A growing body of research shows the influence of political elites on the public's policy preferences. Yet we know little about the dynamics of elite influence or the cognitive mechanisms through which elite signals are interpreted in "real time"-that is, as public deliberation over a policy initiative actually evolves. In this paper, we present preliminary results from a longer-term project that explores elite influences on the dynamics of public support on policy proposals. Conceptually, we hypothesize how elite influences on mass opinion may change during the course of a policy debate. We pay especial attention to partisanship as a central contextual mediator of elite signals. Empirically, we exploit the unusual circumstances involving the health care reform debate in 1993-94, where debate was salient, elite signals were clear, and opinion polling was abundant. Methodologically, we propose a novel means of examining elite influences in real time. Using pooled data from 53 opinion polls fielded betwe en August 1993 and August 1994, we find substantial evidence that elite signaling shaped public views on President Clinton's Health Security Act. This elite influence is often distinctly partisan in effect. But its influence varies in form, being sometimes informative, sometimes symbolic. And the duration of signaling effects too appears to vary depending on the nature of the signal and the predisposing characteristics of the respondent. We conclude with some thoughts on future directions for research in this area.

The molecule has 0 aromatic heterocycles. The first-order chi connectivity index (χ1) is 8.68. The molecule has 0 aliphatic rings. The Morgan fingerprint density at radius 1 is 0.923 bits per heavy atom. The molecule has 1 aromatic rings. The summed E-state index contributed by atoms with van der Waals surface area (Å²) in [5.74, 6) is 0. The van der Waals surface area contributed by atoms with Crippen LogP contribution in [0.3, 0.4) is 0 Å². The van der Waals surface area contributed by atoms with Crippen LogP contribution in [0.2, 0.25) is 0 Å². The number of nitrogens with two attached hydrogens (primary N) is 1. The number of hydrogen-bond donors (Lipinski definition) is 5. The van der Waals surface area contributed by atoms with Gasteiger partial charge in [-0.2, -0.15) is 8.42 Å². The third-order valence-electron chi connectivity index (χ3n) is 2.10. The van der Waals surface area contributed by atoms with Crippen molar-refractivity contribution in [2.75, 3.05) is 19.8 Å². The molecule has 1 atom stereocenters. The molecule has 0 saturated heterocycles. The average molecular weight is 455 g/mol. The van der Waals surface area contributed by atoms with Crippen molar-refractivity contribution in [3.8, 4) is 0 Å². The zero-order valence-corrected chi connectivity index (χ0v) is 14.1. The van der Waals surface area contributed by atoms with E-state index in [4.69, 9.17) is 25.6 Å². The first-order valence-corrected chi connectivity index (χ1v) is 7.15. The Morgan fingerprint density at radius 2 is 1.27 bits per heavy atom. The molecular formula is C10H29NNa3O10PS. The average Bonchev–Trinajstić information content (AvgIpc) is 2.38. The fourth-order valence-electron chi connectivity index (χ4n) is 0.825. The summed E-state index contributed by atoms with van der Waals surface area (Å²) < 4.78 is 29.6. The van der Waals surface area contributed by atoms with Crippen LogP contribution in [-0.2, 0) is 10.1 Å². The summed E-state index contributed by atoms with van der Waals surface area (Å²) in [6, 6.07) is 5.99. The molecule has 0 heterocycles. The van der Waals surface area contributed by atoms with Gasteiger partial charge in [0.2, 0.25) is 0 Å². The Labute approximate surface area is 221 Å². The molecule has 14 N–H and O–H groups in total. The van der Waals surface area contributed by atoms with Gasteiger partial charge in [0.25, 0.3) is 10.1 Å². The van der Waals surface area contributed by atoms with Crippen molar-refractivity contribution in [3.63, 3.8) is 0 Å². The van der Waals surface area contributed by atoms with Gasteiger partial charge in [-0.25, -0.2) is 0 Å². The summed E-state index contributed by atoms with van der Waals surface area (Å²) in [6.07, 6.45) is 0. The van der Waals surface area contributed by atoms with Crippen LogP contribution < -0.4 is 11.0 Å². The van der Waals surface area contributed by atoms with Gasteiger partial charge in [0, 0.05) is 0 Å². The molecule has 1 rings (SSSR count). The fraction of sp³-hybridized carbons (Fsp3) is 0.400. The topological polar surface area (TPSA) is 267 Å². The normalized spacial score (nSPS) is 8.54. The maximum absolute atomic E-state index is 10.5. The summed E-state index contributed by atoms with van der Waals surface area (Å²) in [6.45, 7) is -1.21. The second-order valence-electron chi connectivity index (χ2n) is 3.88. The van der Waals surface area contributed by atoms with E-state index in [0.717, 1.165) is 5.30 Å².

Lee, Taeku. "Signaling in Context: Elite Influence and the Dynamics of Public Support for Clinton's Health Security Act." KSG Faculty Research Working Papers Series RWP01-029, September 2001.